Baba Ghanouj pizza

Meredith Bond



The continuing saga of my son’s cooking.

I have no idea how the boy found either this website nor this particular recipe within it, but this is the weirdest, most delicious pizza I have ever made – er, yes, I actually made the pizza. The boy made the gremolata that goes on top, and he gets all the credit because he found the recipe.

When he told me about a Baba Ghanouj Pizza the first word out of my mouth was “Ewww!!” When I told my husband he reminded me that he’d been invited out to dinner that night (he truly had been – it was a business dinner that had been on the calendar for a week) and wouldn’t be eating it.

When we saw eggplants on sale at the supermarket, the boy said, “See? We can make that pizza!” And I, being the weak-willed woman that I am when it comes to my children, said ok. You know, I’m really glad I did. This sounds absolutely disgusting, but it’s actually really delicious!!

The person who wrote the original recipe on her really interesting blog, Cooking Without a Net, said that she made it up when she accidentally made baba ghanouj with slightly underdone eggplant. I did the same, only by accident, not knowing that it was the right thing to do — the boy was relating the recipe to me as we went and didn’t mention that part.

I had started dinner too late (I was writing. I was on a roll and didn’t want to stop. Honestly!). Then after dinner – yes, after I had actually made the pizza and eaten it (yummy!) did I read the recipe. I was supposed to have undercooked eggplant (whew!) and I was supposed to have cooked the pizza dough a little before putting the baba ghanouj on top (oops! Didn’t do that – should have — it would have made things a little dryer in the middle). I was also supposed to put the gremolata on after the pizza had finished cooking (nope. Didn’t do that. Didn’t know I was supposed. It turned out well anyway).

I made my own baba ghanouj for this. Actually, you can use store made, but honestly it is the easiest thing to make, so I don’t see why you shouldn’t. I used a baba ghanouj recipe from a friend, but Cooking Without a Net’s got a good one on her website which I’m going to try next time. So, I encourage you, throw caution to the wind and try this pizza. It’s weirdly good!


(The is the recipe copied from Cooking Without a Net with my comments in italics)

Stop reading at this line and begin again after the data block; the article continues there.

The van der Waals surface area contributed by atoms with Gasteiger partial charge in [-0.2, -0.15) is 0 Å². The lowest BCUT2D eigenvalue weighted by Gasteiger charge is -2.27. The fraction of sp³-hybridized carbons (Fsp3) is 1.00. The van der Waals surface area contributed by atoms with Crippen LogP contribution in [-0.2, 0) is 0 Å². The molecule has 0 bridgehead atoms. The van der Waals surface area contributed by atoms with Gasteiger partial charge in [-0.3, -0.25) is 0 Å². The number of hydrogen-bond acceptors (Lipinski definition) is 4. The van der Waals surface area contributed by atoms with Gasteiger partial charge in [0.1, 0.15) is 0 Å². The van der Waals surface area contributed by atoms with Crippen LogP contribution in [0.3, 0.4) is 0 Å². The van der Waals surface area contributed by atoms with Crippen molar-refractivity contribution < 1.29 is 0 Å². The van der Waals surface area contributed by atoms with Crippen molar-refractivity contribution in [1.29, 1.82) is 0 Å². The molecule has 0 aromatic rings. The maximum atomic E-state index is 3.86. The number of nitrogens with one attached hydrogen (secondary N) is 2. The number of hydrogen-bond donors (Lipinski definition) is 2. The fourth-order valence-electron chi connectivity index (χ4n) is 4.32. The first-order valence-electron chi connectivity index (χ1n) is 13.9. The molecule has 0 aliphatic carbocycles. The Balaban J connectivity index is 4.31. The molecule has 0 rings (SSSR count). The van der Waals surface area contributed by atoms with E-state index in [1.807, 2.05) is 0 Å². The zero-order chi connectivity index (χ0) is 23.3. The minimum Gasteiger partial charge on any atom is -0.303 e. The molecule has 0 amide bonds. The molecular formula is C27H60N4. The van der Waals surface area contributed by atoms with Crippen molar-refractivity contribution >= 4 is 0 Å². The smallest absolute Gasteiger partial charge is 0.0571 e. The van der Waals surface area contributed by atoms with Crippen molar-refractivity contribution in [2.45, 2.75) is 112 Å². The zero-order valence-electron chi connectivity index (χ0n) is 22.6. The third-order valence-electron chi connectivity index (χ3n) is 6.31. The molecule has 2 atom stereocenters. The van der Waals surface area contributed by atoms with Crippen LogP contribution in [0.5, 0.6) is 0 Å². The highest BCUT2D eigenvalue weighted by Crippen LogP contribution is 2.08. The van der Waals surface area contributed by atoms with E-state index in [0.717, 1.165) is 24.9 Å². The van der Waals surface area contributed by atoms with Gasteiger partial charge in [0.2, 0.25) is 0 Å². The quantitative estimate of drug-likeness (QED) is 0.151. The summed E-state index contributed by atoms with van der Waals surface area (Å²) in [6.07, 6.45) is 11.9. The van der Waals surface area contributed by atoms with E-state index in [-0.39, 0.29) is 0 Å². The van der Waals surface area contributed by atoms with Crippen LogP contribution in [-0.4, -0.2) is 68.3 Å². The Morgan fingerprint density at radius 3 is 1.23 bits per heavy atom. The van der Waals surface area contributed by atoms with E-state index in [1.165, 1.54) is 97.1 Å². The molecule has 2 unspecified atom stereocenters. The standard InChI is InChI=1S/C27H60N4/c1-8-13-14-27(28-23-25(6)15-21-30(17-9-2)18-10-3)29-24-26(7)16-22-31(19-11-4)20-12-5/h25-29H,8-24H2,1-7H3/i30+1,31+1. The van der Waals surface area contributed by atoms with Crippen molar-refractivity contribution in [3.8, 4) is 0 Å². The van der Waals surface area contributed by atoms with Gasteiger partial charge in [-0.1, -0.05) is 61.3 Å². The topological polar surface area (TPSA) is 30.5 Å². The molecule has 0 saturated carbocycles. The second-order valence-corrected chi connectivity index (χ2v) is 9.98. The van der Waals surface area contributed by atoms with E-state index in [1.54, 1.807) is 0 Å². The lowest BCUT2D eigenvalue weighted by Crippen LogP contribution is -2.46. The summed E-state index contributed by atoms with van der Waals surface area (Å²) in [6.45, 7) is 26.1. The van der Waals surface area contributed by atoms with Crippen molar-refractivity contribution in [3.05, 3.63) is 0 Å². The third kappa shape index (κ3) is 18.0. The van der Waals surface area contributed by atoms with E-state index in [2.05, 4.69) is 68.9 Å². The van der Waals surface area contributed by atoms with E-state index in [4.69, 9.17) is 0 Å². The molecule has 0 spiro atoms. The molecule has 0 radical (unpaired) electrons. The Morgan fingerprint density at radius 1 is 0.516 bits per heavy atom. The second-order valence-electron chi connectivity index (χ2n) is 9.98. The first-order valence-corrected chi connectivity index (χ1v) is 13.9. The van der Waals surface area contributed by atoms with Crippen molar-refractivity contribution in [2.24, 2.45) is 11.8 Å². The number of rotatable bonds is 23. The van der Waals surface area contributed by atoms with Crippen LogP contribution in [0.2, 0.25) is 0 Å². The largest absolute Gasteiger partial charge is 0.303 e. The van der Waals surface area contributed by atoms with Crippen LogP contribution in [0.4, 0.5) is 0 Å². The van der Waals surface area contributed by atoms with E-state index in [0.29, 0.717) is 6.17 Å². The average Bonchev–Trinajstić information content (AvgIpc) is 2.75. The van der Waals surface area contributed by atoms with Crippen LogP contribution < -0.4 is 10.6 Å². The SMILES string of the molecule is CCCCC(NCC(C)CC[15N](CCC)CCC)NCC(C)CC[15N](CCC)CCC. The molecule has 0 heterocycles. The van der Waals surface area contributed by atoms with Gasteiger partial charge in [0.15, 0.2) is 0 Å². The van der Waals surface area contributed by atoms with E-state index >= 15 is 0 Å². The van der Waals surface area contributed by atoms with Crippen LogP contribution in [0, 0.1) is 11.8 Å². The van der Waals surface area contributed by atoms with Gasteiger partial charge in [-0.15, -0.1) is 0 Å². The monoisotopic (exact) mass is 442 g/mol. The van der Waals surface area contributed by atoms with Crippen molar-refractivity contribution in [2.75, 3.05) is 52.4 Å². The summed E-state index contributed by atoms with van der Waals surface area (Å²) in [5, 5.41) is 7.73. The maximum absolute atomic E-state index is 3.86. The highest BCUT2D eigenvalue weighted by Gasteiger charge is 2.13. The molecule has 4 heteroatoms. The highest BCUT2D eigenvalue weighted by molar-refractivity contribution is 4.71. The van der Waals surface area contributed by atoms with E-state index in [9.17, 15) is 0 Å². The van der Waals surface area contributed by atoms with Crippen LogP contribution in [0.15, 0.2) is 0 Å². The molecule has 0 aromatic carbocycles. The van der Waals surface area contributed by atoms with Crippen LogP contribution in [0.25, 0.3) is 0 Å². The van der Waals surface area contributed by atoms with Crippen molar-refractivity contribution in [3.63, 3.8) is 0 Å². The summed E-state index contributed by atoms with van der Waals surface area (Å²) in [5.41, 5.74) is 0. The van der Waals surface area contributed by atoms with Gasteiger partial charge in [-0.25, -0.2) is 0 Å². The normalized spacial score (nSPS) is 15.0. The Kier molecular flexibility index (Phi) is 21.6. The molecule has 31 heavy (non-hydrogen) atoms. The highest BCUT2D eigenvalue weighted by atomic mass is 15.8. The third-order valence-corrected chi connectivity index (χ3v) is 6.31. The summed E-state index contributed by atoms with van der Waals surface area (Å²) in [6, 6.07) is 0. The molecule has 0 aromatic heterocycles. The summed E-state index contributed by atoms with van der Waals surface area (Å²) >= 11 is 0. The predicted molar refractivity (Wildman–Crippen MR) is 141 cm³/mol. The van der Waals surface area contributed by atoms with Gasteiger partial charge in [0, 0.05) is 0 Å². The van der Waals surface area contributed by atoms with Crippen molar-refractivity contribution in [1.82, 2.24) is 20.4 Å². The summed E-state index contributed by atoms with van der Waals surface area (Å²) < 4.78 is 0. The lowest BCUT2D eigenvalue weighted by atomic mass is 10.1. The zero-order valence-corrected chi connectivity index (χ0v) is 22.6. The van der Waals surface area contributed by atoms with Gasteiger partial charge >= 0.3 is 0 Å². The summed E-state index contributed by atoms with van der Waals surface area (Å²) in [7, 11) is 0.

Mix up a batch of pizza dough (I used Harris Teeter ready-made whole wheat pizza dough, found in the deli section of the supermarket. Trader Joes sells it also) . Let it rise, either for a couple of hours or overnight in the refrigerator (my preferred method). (Um, I didn’t let the dough rise, I assumed it was ready to go. ) Either when you are ready to make the pizza, or up to a day before, make the baba ghanouj (my recipe follows, or you could try hers. Mine’s easier, but turns out a little wet.)

When you are ready to make the pizza, roll out the dough and bake it for 4 minutes in a 450 deg. F. well pre-heated oven. Remove from the oven and spread the baba ghanouj generously over the dough. Bake for another 15 minutes or so, until the crust is done to your liking. Remove from the oven and sprinkle gremolata (recipe below) over the top (as I said above, I put the gremolata on with the baba ghanouj – it tasted just fine, maybe a little better because the baba ghanouj got some of the wonderful lemony flavor of the gremolata blended into it during the baking). Tabbouleh would probably also be good, if you wanted to stay more true to the ethnicity of the region.

Too Yummy to not eat

My Baba Ghanouj Recipe

1 medium sized eggplant

2 Tbs Tahini

2 Tbs lemon juice

2 Tbs mayonnaise


  1. Roast the eggplant: I roast mine whole. I put small slices into it, into which I shove thin slices of garlic. I then bake it on tin foil (so much easier for clean-up). I baked it at 350 for about 45 minutes, found it wasn’t done at that time, so I put the temperature up to 400 for another 15-20 minutes. When the sides are all caved in and it’s soft, it’s done (remember for this recipe, you want the eggplant a little undercooked, so cook until the sides are just slightly caved in — you do still want it mostly cooked. If it’s not exact, really, don’t worry about it).
  2. Scrape the flesh of the eggplant from the skin (careful, it’s really hot!) and put it into a food processor with the rest of the ingredients.
  3. Done when smooth.



2-3 cloves garlic, mashed into a paste or grated (grated will be much stronger) zest of 1 lemon 1 bunch of parsley, finely chopped 1/2 tsp salt, or to taste 1 tsp olive oil

Mix all of the ingredients well.




Meredith Bond is an award-winning author of a series of traditionally published Regency romances and indie-published paranormal romances. Known for her characters “who slip readily into one’s heart,” Meredith’s heart belongs to her husband and two children. Meredith’s second favorite pastime is teaching others to write.

Click Here to Leave a Comment Below 0 comments
Sign up for Meredith's newsletter!